Birth defects most strongly linked to congenital Zika virus infection increased 21% in U.S. states and territories with local transmission of the virus in the latter part of 2016, CDC researchers found.
After excluding neural tube defects and other early brain malformations, there was a statistically significant increase in prevalence of birth defects potentially linked to Zika in the last versus the first half of 2016 (2.0 per 1,000 live births versus 2.4 per 1,000, respectively, P=0.009) — for a total of 29 more cases than expected given the first half prevalence, reported Augustina Delaney, PhD, of the CDC, and colleagues.
There was an increase in total birth defects from the first to the second half of 2016, but it was non-significant (2.8 versus 3.0 per 1,000 live births, P=0.10), the authors wrote in the Morbidity and Mortality Weekly Report.
They argued that this increase “underscores the importance of surveillance for birth defects potentially related to Zika virus infection and the need for continued monitoring in areas at risk for Zika.” However, the team also noted that the overall prevalence numbers were similar to prior reports of baseline prevalence of birth defects potentially associated with Zika in 2013-2014. But, the researchers added, this report includes 12 more jurisdictions, representing about a quarter of all live births in U.S. states and territories.
A total of 15 states and U.S. territories were included in the report, which were divided into three groups:
- Those with local Zika transmission in 2016
- Those with at least one case of confirmed, symptomatic, travel-associated Zika infection in 2016
- Those with less than one travel-associated Zika case per 100,000 residents reported to CDC in 2016
Overall, there were 2,962 infants and fetuses (92% were live births) with birth defects potentially related to Zika virus infection, and about half had brain abnormalities or microcephaly. Twenty-two percent of birth defects were “other consequences of [central nervous system] dysfunction without mention of brain or eye abnormalities,” the researchers reported. Neural tube defects comprised 20% of these birth defects, while eye abnormalities with no mention of brain abnormalities accounted for 9%. About 95% of these infants and fetuses did not have Zika testing performed or there were no results available.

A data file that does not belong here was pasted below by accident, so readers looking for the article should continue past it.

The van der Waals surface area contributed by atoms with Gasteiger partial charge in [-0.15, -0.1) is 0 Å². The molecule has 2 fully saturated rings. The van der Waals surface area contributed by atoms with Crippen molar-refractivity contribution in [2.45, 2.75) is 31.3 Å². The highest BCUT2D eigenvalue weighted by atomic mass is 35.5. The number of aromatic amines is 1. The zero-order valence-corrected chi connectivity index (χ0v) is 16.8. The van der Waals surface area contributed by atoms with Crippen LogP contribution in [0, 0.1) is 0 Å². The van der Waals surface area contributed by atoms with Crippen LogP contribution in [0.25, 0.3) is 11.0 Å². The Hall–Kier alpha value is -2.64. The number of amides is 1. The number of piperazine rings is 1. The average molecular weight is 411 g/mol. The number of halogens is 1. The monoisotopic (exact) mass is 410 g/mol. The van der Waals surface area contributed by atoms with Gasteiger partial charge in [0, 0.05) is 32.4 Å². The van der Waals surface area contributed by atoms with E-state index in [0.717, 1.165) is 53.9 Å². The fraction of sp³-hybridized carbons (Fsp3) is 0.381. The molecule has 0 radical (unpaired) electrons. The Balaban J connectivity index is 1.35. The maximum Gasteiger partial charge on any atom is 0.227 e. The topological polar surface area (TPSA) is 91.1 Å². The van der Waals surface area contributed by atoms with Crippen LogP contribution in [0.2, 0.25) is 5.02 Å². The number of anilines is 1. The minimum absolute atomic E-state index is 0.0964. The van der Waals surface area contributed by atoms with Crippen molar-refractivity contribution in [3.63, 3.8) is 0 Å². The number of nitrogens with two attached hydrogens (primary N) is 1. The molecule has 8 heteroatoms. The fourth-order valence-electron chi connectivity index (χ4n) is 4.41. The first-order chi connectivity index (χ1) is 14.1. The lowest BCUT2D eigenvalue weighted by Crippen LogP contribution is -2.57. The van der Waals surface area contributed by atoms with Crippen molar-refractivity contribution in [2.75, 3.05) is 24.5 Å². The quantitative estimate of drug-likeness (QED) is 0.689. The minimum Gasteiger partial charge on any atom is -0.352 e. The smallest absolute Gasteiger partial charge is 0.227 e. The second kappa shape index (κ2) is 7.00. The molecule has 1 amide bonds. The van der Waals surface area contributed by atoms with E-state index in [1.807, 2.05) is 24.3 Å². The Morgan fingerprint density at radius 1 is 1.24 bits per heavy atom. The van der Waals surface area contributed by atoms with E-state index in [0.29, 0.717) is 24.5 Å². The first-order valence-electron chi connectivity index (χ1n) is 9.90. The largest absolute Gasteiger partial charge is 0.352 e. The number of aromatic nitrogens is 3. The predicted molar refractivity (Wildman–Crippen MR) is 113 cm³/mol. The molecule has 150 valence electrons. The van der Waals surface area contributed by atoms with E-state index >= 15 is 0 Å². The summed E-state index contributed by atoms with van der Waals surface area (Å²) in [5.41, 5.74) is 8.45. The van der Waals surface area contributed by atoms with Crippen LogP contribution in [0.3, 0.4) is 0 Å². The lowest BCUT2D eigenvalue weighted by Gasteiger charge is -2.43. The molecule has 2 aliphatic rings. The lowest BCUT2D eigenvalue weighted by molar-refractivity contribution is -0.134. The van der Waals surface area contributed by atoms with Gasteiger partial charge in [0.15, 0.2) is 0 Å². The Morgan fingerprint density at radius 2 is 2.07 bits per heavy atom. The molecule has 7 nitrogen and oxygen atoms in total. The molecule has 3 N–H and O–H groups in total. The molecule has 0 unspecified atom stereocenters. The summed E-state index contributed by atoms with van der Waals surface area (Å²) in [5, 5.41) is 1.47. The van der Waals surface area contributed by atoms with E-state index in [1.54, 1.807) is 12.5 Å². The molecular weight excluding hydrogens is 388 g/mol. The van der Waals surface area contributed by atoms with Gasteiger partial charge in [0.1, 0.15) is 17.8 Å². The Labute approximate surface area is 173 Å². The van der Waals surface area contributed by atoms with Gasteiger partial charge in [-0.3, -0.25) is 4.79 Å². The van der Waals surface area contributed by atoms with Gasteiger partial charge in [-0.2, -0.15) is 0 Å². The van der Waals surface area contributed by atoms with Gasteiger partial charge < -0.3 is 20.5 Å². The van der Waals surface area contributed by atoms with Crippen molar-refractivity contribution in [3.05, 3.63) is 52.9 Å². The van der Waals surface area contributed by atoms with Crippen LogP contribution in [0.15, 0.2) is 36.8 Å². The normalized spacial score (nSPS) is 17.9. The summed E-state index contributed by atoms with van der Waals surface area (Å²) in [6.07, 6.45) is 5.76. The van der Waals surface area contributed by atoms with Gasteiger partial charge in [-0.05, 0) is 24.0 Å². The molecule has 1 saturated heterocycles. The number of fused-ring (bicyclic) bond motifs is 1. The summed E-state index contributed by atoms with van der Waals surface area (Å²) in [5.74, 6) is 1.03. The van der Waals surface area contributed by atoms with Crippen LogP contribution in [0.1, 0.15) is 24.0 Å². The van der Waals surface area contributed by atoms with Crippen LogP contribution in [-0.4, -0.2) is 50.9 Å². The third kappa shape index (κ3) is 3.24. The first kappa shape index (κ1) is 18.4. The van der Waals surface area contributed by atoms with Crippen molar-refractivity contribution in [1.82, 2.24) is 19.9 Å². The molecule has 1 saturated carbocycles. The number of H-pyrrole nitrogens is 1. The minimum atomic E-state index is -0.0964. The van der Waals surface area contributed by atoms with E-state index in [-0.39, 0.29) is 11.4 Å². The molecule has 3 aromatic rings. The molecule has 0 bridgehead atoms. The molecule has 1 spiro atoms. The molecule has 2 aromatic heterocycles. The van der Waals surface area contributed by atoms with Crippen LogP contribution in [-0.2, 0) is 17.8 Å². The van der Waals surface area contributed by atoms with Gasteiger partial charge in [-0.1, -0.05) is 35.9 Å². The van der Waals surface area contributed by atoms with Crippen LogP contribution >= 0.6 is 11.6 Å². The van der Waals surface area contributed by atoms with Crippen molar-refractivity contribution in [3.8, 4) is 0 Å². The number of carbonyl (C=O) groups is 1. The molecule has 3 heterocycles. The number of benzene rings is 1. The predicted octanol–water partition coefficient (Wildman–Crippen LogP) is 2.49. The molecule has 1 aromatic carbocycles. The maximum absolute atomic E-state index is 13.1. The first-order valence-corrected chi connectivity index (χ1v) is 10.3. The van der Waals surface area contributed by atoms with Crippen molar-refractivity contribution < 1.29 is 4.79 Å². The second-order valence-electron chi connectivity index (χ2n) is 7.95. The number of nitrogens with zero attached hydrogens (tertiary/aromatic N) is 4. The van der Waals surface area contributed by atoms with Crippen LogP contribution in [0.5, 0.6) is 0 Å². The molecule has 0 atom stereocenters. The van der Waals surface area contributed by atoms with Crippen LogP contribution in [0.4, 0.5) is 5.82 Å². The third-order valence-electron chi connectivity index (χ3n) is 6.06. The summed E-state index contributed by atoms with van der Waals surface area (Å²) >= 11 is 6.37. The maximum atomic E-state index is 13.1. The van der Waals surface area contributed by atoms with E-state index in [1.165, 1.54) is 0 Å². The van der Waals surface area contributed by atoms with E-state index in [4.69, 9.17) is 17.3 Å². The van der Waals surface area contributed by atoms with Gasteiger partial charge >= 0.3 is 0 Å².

Jurisdictions with local Zika transmission were defined as Puerto Rico, southern Florida, and Texas Public Health Region 11. There were 393 infants and fetuses in areas with local transmission with birth defects potentially related to Zika transmission, and three-quarters of those infants and fetuses did not receive Zika testing or had no test results available.
In a separate commentary in the Journal of the American Medical Association, CDC director Brenda Fitzgerald, MD, and colleagues argued that there was a significant increase in the prevalence of birth defects with the strongest link to Zika, which represent more than 90% of Zika-associated birth defects in the U.S. Zika Pregnancy and Infant Registry.
Fitzgerald and co-authors also warned that these numbers, while concerning, may represent only a portion of the full effect of congenital Zika virus infection; the team cited previous case reports of postnatal microcephaly and developmental difficulties that present as a child ages, highlighting the need for increased surveillance of the virus.
“Many infants with congenital Zika virus infection and severe microcephaly will have profound developmental delays and face significant challenges, but ongoing surveillance is needed to determine the extent to which congenitally exposed infants without apparent birth defects will experience similar or other developmental issues,” Fitzgerald and colleagues wrote.
Delaney et al noted several limitations — namely, that the three jurisdictions with local Zika virus transmission were very different in size and scope of transmission, and that the high prevalence of travel-related Zika virus could have contributed to the prevalence in these areas. In addition, the team said, increased awareness of birth defects may have resulted in increased identification.
Delaney and colleagues reported having no conflicts of interest.
Fitzgerald and colleagues reported having no conflicts of interest.
F. Perry Wilson, MD, MSCE Assistant Professor, Section of Nephrology, Yale School of Medicine and Dorothy Caputo, MA, BSN, RN, Nurse Planner